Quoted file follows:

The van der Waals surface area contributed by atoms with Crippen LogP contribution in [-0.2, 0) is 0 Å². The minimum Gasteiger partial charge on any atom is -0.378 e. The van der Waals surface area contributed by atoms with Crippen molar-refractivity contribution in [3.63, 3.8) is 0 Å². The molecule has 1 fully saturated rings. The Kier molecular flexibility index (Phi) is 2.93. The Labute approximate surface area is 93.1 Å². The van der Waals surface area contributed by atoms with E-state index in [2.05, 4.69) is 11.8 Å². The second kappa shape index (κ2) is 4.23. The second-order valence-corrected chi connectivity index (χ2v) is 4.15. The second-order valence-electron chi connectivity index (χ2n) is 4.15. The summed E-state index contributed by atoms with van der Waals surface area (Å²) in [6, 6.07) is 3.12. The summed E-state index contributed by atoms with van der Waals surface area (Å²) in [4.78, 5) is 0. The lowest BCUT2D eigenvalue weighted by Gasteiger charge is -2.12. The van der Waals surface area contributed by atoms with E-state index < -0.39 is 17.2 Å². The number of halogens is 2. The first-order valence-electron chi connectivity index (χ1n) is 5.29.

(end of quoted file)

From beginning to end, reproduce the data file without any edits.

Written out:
The van der Waals surface area contributed by atoms with Crippen LogP contribution in [-0.2, 0) is 0 Å². The minimum Gasteiger partial charge on any atom is -0.378 e. The van der Waals surface area contributed by atoms with Crippen molar-refractivity contribution in [3.63, 3.8) is 0 Å². The molecule has 1 fully saturated rings. The Kier molecular flexibility index (Phi) is 2.93. The Labute approximate surface area is 93.1 Å². The van der Waals surface area contributed by atoms with E-state index in [2.05, 4.69) is 11.8 Å². The second kappa shape index (κ2) is 4.23. The second-order valence-corrected chi connectivity index (χ2v) is 4.15. The second-order valence-electron chi connectivity index (χ2n) is 4.15. The summed E-state index contributed by atoms with van der Waals surface area (Å²) in [6, 6.07) is 3.12. The summed E-state index contributed by atoms with van der Waals surface area (Å²) in [4.78, 5) is 0. The lowest BCUT2D eigenvalue weighted by Gasteiger charge is -2.12. The van der Waals surface area contributed by atoms with E-state index < -0.39 is 17.2 Å². The number of halogens is 2. The first-order valence-electron chi connectivity index (χ1n) is 5.29.